AI Material Model for LS-Dyna

The first open-source data-driven constitutive model for explicit finite element analysis.
Licenced under GPL v3 by the University of Oxford.

Free download from Github

Imagine modelling a whole turbine engine

Accounting for rate dependency, ageing, temperature gradients or engineered microsctructures increase the fidelity but also increase simulations’ cost and complexity. In other words, modelling anything beyond elasticity is tough!

WebSlides Files

Visualisation won’t be simple either

Post-processing large engineering simulations is transforms data into insight. The danger is that important information go missing if the visualisation is a barrier rather than a solution. Dedicated tools existing but are, as of today, rather difficult to grasp.

Motivations driving us

  • Need for a data-driven model

    Can we formulate an AI-based constitute model for finite element simulations?
  • Enhance visualisation

    Can we make use of virtual reality (VR) to improve post-processing of large simulations?

The AI Material Modelling project is a feasibility study that tries to bring new simulation tools to engineering students and researchers. The aim is to make our research more accessible, fun to learn and impactful.

You will need

On a Windows 10 PC, you can replicate our results with these software. There may be restrictions on your campus licenses, but even with the free student tear offered you should be able to follow along.

Let’s get started

Download the source code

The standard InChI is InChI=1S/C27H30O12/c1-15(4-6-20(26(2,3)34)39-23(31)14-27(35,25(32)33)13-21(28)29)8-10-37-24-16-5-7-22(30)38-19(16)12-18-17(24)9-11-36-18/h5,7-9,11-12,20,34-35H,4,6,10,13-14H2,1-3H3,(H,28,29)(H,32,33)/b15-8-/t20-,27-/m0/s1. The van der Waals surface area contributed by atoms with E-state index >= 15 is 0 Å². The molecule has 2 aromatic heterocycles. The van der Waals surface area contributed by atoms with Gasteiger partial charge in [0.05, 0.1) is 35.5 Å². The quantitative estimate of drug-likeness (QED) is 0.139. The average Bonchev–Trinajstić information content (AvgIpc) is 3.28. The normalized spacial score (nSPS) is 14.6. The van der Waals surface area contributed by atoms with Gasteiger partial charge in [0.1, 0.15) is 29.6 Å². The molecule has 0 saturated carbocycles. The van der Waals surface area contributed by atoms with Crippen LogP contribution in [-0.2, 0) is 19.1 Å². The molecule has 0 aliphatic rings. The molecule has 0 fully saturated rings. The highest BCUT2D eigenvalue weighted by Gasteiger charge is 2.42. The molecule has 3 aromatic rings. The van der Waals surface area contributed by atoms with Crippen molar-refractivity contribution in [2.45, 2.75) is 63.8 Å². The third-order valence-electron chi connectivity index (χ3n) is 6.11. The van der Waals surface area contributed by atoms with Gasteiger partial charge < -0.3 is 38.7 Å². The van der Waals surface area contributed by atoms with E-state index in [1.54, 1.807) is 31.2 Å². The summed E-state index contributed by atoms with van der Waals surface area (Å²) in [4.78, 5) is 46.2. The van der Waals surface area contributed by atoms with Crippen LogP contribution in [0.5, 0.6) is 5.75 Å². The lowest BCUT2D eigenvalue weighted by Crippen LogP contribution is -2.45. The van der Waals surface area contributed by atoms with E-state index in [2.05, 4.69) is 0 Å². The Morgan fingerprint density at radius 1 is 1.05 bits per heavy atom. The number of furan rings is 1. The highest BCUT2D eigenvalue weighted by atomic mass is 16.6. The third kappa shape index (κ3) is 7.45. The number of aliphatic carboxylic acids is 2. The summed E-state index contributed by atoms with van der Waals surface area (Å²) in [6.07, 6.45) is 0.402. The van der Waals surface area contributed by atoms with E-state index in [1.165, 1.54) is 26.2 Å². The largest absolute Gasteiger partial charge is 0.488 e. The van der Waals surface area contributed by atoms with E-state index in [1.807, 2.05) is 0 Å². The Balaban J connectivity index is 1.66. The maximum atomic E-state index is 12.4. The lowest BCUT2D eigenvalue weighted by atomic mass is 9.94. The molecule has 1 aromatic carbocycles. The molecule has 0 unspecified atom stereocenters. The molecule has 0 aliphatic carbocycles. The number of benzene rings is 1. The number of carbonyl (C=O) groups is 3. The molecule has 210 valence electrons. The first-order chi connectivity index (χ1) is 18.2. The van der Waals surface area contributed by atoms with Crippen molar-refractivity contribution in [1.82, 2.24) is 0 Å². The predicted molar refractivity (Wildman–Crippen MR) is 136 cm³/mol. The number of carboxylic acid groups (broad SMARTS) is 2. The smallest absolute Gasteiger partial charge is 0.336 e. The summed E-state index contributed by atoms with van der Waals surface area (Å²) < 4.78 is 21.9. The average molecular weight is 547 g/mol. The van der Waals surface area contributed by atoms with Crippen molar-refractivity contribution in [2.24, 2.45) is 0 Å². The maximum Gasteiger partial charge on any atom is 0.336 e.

git clone

Inside the src directory there are three main folders to take a look at.

  • D1

    Data generation and ANN training workflow for elasticity
  • D2

    ANN for plastic user-defined materials
  • D3

    VR visualiser of D3Plot files

D1 - Data generation and network training

Generation of training data for a neural network that represents linear elastic isotropic material behaviour. Two neural networks are trained based on the generated data. One representing the normal stress response and the second one representing the shear stress response.

To get started run the following script

matlab WF_artificialData.m

This will:

  1. Generate and plot synthetic data
  2. Train the ANN for normal stress
  3. Train the ANN for shear stress

The output are the weights in Fortran format stored into weightsNormal.txt and weightsShear.txt.

ANN architecture

A step by step guide and more insight on the ANN’s architecture are provided in the Matlab LiveScript WF_elasticData.mlx. As we are creating a simple constitutive model, the ANN has to relate strains to stresses. Normal loads are coupled into a unique network but the shear ones are not. The architecture is therefore pretty simple: